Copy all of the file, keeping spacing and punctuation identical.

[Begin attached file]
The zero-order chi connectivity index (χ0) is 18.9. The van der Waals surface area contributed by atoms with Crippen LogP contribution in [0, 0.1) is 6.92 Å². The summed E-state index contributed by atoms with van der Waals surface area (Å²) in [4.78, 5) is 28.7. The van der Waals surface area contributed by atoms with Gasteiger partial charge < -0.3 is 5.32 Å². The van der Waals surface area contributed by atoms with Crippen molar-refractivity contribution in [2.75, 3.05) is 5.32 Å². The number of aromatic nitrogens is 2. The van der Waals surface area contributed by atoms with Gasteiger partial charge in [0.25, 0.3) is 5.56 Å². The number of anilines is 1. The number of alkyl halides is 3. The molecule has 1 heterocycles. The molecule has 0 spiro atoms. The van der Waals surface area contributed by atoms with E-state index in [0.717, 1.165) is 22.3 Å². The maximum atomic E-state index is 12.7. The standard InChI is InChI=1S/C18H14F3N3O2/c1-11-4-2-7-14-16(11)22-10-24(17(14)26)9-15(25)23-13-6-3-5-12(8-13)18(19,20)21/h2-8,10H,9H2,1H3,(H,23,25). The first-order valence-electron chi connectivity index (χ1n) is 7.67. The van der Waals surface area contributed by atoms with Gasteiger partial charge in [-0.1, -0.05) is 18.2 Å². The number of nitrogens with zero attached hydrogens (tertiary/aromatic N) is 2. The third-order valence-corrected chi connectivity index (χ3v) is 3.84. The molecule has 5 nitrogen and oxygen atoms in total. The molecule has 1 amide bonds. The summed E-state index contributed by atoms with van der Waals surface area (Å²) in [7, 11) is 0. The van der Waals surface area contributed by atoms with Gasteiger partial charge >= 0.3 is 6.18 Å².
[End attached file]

The zero-order chi connectivity index (χ0) is 18.9. The van der Waals surface area contributed by atoms with Crippen LogP contribution in [0, 0.1) is 6.92 Å². The summed E-state index contributed by atoms with van der Waals surface area (Å²) in [4.78, 5) is 28.7. The van der Waals surface area contributed by atoms with Gasteiger partial charge < -0.3 is 5.32 Å². The van der Waals surface area contributed by atoms with Crippen molar-refractivity contribution in [2.75, 3.05) is 5.32 Å². The number of aromatic nitrogens is 2. The van der Waals surface area contributed by atoms with Gasteiger partial charge in [0.25, 0.3) is 5.56 Å². The number of anilines is 1. The number of alkyl halides is 3. The molecule has 1 heterocycles. The molecule has 0 spiro atoms. The van der Waals surface area contributed by atoms with E-state index in [0.717, 1.165) is 22.3 Å². The maximum atomic E-state index is 12.7. The standard InChI is InChI=1S/C18H14F3N3O2/c1-11-4-2-7-14-16(11)22-10-24(17(14)26)9-15(25)23-13-6-3-5-12(8-13)18(19,20)21/h2-8,10H,9H2,1H3,(H,23,25). The first-order valence-electron chi connectivity index (χ1n) is 7.67. The van der Waals surface area contributed by atoms with Gasteiger partial charge in [-0.1, -0.05) is 18.2 Å². The number of nitrogens with zero attached hydrogens (tertiary/aromatic N) is 2. The third-order valence-corrected chi connectivity index (χ3v) is 3.84. The molecule has 5 nitrogen and oxygen atoms in total. The molecule has 1 amide bonds. The summed E-state index contributed by atoms with van der Waals surface area (Å²) in [7, 11) is 0. The van der Waals surface area contributed by atoms with Gasteiger partial charge >= 0.3 is 6.18 Å².